Talk of social issues and important public gatherings, and they are filled with 90% of men. The handful of women present are either engaged in serving refreshments at the gathering or getting the presentations ready, and the rest of the rare few daring women are there because they apparently hold a place of importance. Nagas are also very fond of forming organisations/associations/unions and this is apparent from the increasing number of organisations. Most organisations have inducted women only as ‘girls/women welfare secretary’ and very rarely given the office of more important positions like the president or the general secretary except of course when it’s a women’s organisation.

Many people view holding leaderships in various organisations as the first stepping stone to joining/becoming politicians. And the lack of women holding important posts in most of these organisations somehow reflect how the society perceives women’s leadership.

There was, however, a ray of hope in the last general elections when a total number of five women filed their nomination papers -- the highest ever in the history of Nagaland state polls. One of them came very close to winning and although we had to come back to a male-dominated government, these women contestants displayed immense courage and chose to break strong barriers that wall the gender fabric of our society despite lots of difficulties and challenges.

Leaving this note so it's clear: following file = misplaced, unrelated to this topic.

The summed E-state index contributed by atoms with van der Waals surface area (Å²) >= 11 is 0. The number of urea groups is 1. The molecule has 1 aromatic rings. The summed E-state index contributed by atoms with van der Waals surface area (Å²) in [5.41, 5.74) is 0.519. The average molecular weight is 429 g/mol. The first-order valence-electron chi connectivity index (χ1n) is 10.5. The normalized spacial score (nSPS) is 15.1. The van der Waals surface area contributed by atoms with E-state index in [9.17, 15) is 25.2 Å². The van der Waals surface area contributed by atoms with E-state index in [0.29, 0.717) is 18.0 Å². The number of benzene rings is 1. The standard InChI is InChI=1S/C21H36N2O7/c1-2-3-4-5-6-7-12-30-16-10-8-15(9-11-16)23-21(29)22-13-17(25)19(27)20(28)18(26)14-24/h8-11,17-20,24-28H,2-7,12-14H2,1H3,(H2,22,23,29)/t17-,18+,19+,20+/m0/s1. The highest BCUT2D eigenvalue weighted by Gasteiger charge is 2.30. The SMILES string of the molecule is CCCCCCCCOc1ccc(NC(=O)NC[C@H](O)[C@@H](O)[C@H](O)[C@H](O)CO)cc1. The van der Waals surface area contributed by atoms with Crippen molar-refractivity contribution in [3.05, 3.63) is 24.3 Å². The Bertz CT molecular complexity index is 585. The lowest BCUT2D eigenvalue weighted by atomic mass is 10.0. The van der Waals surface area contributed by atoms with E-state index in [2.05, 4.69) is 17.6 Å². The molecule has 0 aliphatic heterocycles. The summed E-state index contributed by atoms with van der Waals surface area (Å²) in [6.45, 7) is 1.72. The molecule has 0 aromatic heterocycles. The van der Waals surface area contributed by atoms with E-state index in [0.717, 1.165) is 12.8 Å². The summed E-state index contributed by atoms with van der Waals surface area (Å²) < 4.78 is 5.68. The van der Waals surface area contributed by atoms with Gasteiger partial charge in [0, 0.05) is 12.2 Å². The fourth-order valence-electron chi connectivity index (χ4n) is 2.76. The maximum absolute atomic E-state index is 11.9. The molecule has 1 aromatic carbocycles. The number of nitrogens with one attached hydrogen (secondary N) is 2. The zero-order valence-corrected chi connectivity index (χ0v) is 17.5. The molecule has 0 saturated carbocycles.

It takes courage to act to the call of their hearts. To say, ‘I will enter politics and serve our people.’ To take the road where only very few women have taken before. To be called names they would never have imagined otherwise. To be told ‘we would love to support you but then, you are not a man!’ To be filled with passion for the task ahead only to be disappointed by the very response of their community just because she is a woman.

The hope is that someday, we will break free from all these shackles and unhealthy perceptions. That we will also see better days when a sitting woman MLA does not sound strange on our tongues. That there will be equal representation of men and women in our legislative assembly. Someday.

We may not foresee it, but I truly believe that then, we will be in a better position than now. Perhaps not all women are cut out for the role. Perhaps not all of them will be the best fit. Just as not all men are. But those women with the heart of a politician (in its truest sense) will definitely make a world of difference in the Nagaland 60-member legislative assembly. And to begin with, we have to get used to the idea. The idea of women leadership. It was a good start to have five women contesting in the last Nagaland state assembly elections. More should follow and in the near future, some will definitely rise to be MLAs in a state that has absolutely no women participation in this respect so far.

As for now, our hopes rest on women leaders. Women who take up leadership with all seriousness, and in all sincerity. Women who brave situations and come forward to take on huge responsibilities whatever the cause may be. Or no matter how small an organisation she heads. Because everything starts small. It is through small things that great things take flight. And someday, hopefully there will be women MLAs in the state assembly, not only representing the cause of Naga women but also the voice of the people in general.

(Vishü Rita Krocha is a poet, author and a journalist by profession with experience in the field for over ten years. She also runs a home-based publication house called PenThrill Publication House. Views expressed are her own)